Hurricane Matthew Response

In October, Hurricane Matthew became the strongest hurricane to hit American shores since Hurricane Felix in 2007 and the costliest since Super Storm Sandy in 2012, with an estimated pricetag of $10 billion in damages.

The storm dumped 13.6 trillion gallons of water on four states—Florida, Georgia, North Carolina and South Carolina—including 14 inches on Fayetteville, N.C., the city’s rainiest single day on record. In Florida alone, it’s estimated 1,700 homes were destroyed or received significant damage.

dsc_6531The Red Cross immediately responded, mobilizing nearly 5,000 disaster workers and 235 Emergency Response Vehicles—roughly half the national fleet of ERVS. Through the first two weeks, it provided 93,000 overnight shelter stays, served more than 931,000 meals and snacks, and distributed more than 187,000 relief items.

capture76The storm generated a lot of media attention not just nationally, but within the region as well. Dayton Executive Director Laura Seyfang appeared on all four Dayton television stations as well as in the Dayton Daily News answering questions about the local response to the storm. NMVO Executive Director Lynne Gump was interviewed by the Dayton Daily News about blood donations. ORV Community Executive Debbie Smith spoke to the Portsmouth Daily Times about making monetary donations. Regional Disaster Officer John Bernard and Communications Director Skip Tate were interviewed on various topics as well.

Regional CEO Trish Smitson was on three news programs in Cincinnati—including a 5:00 a.m. live remote and a five-hour telethon on the Cincinnati ABC affiliate, WCPO. During the telethon, viewers called the station and donated $13,000 to the Red Cross, which was combined with a $5,000 matching grant by St. Elizabeth Healthcare for a total of $18,000 raised.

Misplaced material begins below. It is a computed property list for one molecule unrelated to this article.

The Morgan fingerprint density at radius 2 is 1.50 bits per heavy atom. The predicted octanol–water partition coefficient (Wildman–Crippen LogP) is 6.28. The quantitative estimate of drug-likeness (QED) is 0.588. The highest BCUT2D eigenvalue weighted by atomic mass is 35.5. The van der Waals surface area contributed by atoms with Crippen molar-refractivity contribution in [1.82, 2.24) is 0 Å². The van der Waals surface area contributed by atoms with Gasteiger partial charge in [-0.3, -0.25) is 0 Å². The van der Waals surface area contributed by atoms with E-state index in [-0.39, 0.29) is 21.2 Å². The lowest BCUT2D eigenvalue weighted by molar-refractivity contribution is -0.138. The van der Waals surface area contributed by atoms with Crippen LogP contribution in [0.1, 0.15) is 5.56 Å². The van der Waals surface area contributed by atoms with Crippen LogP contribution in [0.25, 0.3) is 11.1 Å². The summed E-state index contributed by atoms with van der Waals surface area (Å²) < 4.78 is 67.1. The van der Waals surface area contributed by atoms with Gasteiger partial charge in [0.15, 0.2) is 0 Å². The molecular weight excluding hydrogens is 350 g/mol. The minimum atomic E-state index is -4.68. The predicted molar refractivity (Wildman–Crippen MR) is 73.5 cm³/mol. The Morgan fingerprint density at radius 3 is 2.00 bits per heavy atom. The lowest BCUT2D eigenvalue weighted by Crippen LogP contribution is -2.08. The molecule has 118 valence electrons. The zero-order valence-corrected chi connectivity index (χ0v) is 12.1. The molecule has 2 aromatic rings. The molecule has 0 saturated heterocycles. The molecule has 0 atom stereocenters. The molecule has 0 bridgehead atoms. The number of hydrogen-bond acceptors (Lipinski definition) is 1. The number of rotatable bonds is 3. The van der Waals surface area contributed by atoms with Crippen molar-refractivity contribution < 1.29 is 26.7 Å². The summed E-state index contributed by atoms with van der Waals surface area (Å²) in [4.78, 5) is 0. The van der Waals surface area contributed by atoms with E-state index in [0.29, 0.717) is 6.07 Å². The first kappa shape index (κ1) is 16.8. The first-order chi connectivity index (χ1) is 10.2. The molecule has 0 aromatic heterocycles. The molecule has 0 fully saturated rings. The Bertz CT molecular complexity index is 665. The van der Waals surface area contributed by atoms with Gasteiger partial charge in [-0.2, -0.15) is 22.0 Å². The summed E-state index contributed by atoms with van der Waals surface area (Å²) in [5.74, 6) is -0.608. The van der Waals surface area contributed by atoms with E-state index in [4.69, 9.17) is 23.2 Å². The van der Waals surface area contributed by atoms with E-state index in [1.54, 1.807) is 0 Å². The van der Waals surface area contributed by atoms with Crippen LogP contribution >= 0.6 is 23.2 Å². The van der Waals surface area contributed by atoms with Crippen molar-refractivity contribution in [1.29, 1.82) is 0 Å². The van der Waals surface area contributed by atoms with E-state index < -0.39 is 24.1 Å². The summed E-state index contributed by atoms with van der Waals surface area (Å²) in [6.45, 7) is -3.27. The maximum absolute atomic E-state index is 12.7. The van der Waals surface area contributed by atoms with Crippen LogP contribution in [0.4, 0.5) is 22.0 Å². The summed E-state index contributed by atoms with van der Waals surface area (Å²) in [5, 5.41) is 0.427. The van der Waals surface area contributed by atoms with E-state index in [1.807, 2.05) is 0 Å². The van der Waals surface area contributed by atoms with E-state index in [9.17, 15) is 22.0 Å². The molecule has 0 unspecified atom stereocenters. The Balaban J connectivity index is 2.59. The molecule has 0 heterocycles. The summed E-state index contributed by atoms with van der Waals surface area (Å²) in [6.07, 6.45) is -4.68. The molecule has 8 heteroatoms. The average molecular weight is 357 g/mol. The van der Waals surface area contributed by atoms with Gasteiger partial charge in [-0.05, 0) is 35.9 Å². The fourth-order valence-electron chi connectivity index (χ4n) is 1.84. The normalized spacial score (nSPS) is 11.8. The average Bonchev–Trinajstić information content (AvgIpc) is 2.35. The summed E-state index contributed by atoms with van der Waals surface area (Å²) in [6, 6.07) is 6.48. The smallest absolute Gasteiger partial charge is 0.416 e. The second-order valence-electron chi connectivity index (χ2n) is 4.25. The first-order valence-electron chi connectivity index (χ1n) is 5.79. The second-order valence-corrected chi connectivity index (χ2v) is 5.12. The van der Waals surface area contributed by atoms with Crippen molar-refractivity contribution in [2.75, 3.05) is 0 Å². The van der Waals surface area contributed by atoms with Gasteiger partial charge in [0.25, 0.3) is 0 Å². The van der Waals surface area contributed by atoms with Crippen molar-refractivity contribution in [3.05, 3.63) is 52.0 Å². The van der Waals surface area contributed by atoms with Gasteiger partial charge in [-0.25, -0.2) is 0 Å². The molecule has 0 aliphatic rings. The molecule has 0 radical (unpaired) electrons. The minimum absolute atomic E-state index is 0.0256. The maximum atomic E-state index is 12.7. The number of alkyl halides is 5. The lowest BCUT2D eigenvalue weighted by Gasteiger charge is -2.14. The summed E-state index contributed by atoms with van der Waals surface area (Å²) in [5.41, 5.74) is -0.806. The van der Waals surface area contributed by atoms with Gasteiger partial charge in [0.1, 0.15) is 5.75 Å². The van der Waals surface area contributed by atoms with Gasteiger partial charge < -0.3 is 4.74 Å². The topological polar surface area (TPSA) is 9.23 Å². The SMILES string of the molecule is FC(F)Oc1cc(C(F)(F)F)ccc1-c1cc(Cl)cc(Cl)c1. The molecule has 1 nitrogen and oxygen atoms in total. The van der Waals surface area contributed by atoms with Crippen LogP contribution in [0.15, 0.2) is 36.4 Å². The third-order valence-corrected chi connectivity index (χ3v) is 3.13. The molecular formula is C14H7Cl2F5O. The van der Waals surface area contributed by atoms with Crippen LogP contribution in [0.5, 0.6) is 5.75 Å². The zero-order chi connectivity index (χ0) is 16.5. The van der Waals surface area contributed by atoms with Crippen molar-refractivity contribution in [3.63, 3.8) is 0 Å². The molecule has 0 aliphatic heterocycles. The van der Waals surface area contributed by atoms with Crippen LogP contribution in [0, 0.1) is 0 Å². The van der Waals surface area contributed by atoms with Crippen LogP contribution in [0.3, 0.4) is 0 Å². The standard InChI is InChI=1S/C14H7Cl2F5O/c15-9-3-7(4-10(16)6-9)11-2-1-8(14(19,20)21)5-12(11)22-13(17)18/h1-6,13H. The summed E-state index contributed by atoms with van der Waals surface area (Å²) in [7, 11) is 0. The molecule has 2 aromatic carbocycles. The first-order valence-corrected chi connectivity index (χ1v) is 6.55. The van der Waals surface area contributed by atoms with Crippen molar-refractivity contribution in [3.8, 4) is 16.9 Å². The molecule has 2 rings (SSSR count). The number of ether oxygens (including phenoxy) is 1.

Arguably, the most innovative media coverage was an interview with Becca Strobridge, a disaster program specialist in Dayton, while she was in the passenger seat of an Emergency capture77Response Vehicle on its way to Florida. The real-time interview was done utilizing her cell phone and the Facetime app.

Through mid-October, a total of 26 people from the region were deployed to the East Coast to help with the disaster recovery operations. Hurricane Matthew is the 10th major disaster that volunteers and staff from the region have responded to during 2016, joining:

  • Flint, Michigan, water crisis in January
  • Alberta, Canada, wildfires in May
  • Texas flooding in May
  • West Virginia flooding in June
  • Orlando mass shooting in June
  • Kentucky flooding in July
  • Louisiana flooding in August
  • Indiana tornado in August
  • Iowa flooding in September

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